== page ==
The other high-usage activities involve multimedia use, particularly listening to audio and watching video. It is clear that many of our students use their computers virtually throughout their waking hours, listening to music, reading the news, watching either live or on-demand TV or video, as well as reading, writing, and researching for their courses. By comparison online communication is a relatively less frequent activity, although it may be no less important.

One of the interesting aspects of analysis was the degree to which the initial hypotheses regarding the differences in online media use across schools was supported by the data on the frequency of web use. Apparently, students in some schools were more likely to be engaged in certain types of online media usage than in others. For example, students in the School of Social Sciences and Law reported searching for library resources online more frequently than students in other schools, while Technology students watched online videos and played multiplayer online games more frequently. Although the nature of these differences should not be viewed in isolation from the differences in sample characteristics reported in Table 1, these findings might provide some insights into the types of e-learning activities that students of different subjects engage in both as part of their curriculum and in their spare time.  Further analysis to explore these differences is ongoing.

Although Creanor et al. (2006) report that the boundary between using technology for leisure and studies seems to be often blurred for today’s generation of learners, we see here that the precise nature of technology use is influenced by the context of use. The high levels of activities related to using the web as a learning resource and the differences between schools suggests that these behaviours are influenced by the context in which the learners find themselves (the course, the institution) rather than their attributes. This implies a high level of institutional relevance and responsibility for shaping learner behaviours in this area. The dominance of the frequency of study activities related to searching for, accessing and reading online resources suggests that institutions should actively seek to shape learner experiences and skills in searching for and evaluating online information.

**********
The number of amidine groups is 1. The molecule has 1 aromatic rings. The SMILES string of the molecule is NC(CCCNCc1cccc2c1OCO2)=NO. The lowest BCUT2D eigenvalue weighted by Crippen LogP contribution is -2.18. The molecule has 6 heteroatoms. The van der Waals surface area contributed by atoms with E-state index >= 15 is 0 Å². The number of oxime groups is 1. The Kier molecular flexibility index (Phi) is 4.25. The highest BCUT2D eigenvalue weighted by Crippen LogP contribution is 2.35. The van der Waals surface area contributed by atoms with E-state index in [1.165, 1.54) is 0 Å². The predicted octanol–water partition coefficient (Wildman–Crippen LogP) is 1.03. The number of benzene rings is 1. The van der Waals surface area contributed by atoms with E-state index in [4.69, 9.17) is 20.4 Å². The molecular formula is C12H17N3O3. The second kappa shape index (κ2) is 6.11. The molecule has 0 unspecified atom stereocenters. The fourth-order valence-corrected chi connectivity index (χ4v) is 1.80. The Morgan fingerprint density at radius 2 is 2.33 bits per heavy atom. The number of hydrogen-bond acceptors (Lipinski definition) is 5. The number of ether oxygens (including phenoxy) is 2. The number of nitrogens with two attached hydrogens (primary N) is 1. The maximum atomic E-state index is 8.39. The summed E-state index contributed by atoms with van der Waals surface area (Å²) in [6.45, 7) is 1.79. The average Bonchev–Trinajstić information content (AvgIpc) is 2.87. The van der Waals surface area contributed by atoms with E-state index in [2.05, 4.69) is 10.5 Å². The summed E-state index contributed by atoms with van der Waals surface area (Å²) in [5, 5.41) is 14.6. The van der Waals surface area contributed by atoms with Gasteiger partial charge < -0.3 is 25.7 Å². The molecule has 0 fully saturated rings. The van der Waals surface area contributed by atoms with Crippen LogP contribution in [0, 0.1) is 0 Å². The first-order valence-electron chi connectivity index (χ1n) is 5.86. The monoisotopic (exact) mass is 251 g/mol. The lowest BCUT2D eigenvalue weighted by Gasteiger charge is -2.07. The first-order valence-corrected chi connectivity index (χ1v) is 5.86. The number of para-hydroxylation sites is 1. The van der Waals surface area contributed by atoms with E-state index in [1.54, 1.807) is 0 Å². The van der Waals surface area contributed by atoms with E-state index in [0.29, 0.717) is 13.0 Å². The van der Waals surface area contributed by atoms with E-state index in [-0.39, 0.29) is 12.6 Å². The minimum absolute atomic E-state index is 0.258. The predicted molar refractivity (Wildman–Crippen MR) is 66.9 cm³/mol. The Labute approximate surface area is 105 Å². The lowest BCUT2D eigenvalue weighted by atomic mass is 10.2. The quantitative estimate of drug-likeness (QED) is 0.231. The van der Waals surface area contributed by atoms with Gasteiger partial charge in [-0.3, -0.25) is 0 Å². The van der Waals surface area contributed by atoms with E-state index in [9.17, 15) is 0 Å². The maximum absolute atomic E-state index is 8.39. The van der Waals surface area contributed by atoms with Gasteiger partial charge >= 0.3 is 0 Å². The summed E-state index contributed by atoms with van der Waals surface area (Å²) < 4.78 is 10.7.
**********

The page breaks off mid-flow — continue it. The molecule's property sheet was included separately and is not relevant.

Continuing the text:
It is worth noting that the evaluation took significant institutional effort, which was only possible with external funding. Even so, questions remain that are worthy of further investigation. Some of the questions about how students choose which technology to use in which location to support social learning will be informed by the analysis of the interviews from the case studies, which is ongoing. This illustrates the necessity of undertaking mixed-mode evaluations such as this in order to fully understand the results. Also, considering the apparent demand for flexible working, including working from home, we would like to undertake further research beyond the current sample of full-time undergraduates to see how part-time and postgraduate students make use of technology.


Greg Benfield is an e-learning specialist educational developer in the Oxford Centre for Staff and Learning Development at Oxford Brookes University. He tutors on the PGCTHE and runs workshops and online courses for higher-education staff across the UK. His recent work has focused on learner experiences of e-learning, especially technology-mediated communication and collaboration, and on promoting transformative curriculum design through expanded, team-based practices.

Ruslan Ramanau is a research assistant on the nationwide project funded by the ESRC (Economic and Social Research Council) that looks at experiences of e-learning among first-year undergraduate students at five UK universities. He is based at the Institute of Educational Technology of the Open University where he also teaches on the MAODE (Master of Online and Distance Education) programme. His research interests include student self-regulation strategies and cross-cultural differences in e-learning.

Rhona Sharpe is an educational developer in the Oxford Centre for Staff and Learning Development at Oxford Brookes University. She runs workshops, online courses, and offers consultancy on e-learning topics for higher education staff across the UK. In recent years her work has focused on improving our understanding of learners’ experiences of e-learning.